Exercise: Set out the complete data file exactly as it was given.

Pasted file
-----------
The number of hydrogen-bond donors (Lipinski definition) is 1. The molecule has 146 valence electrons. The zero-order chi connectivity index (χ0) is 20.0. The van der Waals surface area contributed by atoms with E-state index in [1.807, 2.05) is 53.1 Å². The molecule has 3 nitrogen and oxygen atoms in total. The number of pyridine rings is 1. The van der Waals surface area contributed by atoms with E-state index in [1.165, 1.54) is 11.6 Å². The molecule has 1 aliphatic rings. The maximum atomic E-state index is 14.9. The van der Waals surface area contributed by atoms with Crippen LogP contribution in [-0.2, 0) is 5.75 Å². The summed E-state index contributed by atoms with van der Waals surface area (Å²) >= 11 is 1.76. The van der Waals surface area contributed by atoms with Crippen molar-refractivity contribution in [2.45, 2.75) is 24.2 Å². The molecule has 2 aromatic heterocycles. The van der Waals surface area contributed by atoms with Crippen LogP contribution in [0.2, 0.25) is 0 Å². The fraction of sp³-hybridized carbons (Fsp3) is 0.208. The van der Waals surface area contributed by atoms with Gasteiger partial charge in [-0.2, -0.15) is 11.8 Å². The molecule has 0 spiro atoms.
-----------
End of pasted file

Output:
The number of hydrogen-bond donors (Lipinski definition) is 1. The molecule has 146 valence electrons. The zero-order chi connectivity index (χ0) is 20.0. The van der Waals surface area contributed by atoms with E-state index in [1.807, 2.05) is 53.1 Å². The molecule has 3 nitrogen and oxygen atoms in total. The number of pyridine rings is 1. The van der Waals surface area contributed by atoms with E-state index in [1.165, 1.54) is 11.6 Å². The molecule has 1 aliphatic rings. The maximum atomic E-state index is 14.9. The van der Waals surface area contributed by atoms with Crippen LogP contribution in [-0.2, 0) is 5.75 Å². The summed E-state index contributed by atoms with van der Waals surface area (Å²) >= 11 is 1.76. The van der Waals surface area contributed by atoms with Crippen molar-refractivity contribution in [2.45, 2.75) is 24.2 Å². The molecule has 2 aromatic heterocycles. The van der Waals surface area contributed by atoms with Crippen LogP contribution in [0.2, 0.25) is 0 Å². The fraction of sp³-hybridized carbons (Fsp3) is 0.208. The van der Waals surface area contributed by atoms with Gasteiger partial charge in [-0.2, -0.15) is 11.8 Å². The molecule has 0 spiro atoms.